A town council meeting in Stari Grad yesterday voted on the changes to the urbanistic plan to include amendments to the Four Seasons Hvar project, which now has a location permit, but still no road access after all these years. The investors must have been confident that the amendments would pass or they would not have put it forward for approval (if rejected, an amendment cannot normally be resubmitted for 6 months). But it would seem that their local intelligence was somewhat lacking.
The vote of the 13-person Stari Grad council was unanimous – for the motion 0, against the motion 13.
Yet one more delay for this increasingly ill-fated project, perhaps a fatal one. Interestingly, 6 of the 13 councillors to vote against were members of the ruling HDZ party, whose minister talked of the project’s national strategic importance just three years ago.
As a message to the international investment community, this is the latest high-profile failure of a major international hotel brand in Croatia.
As I noted in an editorial over a year ago, while the potential of Croatian tourism is huge for international investors, the successes are miniscule compared to the competition. Neighbouring Montenegro, for example, has a much higher investment despite a lesser tourism brand and only a sixth of Croatia’s coast. Major investments of 1.1 billion euro (Orascum, Egypt), 900 million euro (Porta Novi, Azerbaijan) and 500 million euro (Porto Montenegro, Canada and UAE) are just some investment examples which dwarf the size of the most successful major investments on the Croatian Adriatic – 160 million euro in Falkensteiner Punta Skala in 2011 and Sun Gardens Dubrovnik in 2009.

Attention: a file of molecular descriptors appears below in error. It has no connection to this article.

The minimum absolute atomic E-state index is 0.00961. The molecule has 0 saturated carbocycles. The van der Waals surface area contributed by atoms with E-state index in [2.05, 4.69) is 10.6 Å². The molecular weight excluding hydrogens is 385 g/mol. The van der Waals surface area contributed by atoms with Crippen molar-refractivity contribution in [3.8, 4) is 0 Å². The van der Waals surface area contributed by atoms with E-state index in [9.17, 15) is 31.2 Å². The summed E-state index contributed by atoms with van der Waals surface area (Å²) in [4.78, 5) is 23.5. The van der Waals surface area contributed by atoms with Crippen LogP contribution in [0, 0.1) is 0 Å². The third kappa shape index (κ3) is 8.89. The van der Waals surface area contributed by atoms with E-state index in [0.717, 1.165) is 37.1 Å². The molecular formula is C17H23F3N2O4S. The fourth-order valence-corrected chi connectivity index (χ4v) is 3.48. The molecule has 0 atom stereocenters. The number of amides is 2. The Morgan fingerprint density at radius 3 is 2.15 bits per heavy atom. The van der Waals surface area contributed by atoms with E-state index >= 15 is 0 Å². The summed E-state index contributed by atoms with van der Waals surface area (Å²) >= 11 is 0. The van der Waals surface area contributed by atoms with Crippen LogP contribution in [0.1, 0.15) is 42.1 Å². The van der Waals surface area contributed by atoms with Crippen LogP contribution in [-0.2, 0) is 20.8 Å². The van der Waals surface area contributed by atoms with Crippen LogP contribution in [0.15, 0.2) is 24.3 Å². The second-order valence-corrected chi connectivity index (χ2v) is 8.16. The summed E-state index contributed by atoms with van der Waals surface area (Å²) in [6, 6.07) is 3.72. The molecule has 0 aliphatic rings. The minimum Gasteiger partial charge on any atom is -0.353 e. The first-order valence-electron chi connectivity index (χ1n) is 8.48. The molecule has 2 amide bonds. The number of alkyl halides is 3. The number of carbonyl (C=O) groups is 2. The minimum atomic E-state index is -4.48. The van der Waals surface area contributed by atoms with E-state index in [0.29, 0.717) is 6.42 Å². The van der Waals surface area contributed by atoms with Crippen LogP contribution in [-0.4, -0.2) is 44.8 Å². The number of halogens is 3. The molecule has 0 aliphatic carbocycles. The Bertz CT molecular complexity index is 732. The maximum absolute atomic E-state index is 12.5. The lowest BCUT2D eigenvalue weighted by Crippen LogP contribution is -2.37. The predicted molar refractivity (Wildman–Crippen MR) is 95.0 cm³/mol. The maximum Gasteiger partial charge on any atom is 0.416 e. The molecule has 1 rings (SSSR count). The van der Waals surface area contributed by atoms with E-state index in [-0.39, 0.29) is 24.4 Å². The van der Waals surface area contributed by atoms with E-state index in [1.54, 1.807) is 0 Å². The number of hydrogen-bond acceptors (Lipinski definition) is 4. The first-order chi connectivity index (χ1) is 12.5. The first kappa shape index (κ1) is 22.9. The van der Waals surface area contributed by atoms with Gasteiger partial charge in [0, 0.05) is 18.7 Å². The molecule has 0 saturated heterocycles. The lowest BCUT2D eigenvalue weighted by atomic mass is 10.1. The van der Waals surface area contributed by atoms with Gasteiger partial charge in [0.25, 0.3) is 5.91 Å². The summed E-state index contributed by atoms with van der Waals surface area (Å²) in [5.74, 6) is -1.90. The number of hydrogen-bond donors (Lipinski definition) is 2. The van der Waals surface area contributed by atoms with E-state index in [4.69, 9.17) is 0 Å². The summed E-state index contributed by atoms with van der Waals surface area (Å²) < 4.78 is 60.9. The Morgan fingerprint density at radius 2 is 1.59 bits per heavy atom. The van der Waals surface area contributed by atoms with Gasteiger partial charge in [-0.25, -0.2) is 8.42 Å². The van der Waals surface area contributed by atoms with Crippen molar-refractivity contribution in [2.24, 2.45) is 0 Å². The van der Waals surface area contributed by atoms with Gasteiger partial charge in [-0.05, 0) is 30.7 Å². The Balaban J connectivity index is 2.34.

Local sources in Stari Grad told me that the opposition to the project resolves around unfulfilled financial promises (a commitment to pay for the connecting road – a road, it should be noted, whose ownership is still to be determined), aggressive lobbyists, a total absence of community involvement. Issues, one would have thought, could have been resolved over a 13-year period since the acquisition, but apparently not.
A 13-0 vote against three years after a public government commitment tells its own story and probably signals the Brizenica Bay Four Seasons Project to the major foreign investment graveyard for which Croatia has unfortunately become well-known. The door has been left open, however, as next year is election year. Applications can normally be resubmitted only after six months, but the council has agreed to a vote at any time. One wonders what would have to happen to enable a unanimous vote against to suddenly become acceptable.
It is not all bad news for foreign investors, however, and this weekend sees the opening of only the second 5-star hotel on Hvar. Maslina Resort in Stari Grad lies across the bay from Brizenica Bay. Smaller in size, embracing local manpower and products where possible, it has managed to navigate the rocky waters of Croatian planning, as well as the setbacks of corona, to open one of the most luxurious developments on the Adriatic.
It is a rare exception to the rule for foreign investments on the Adriatic.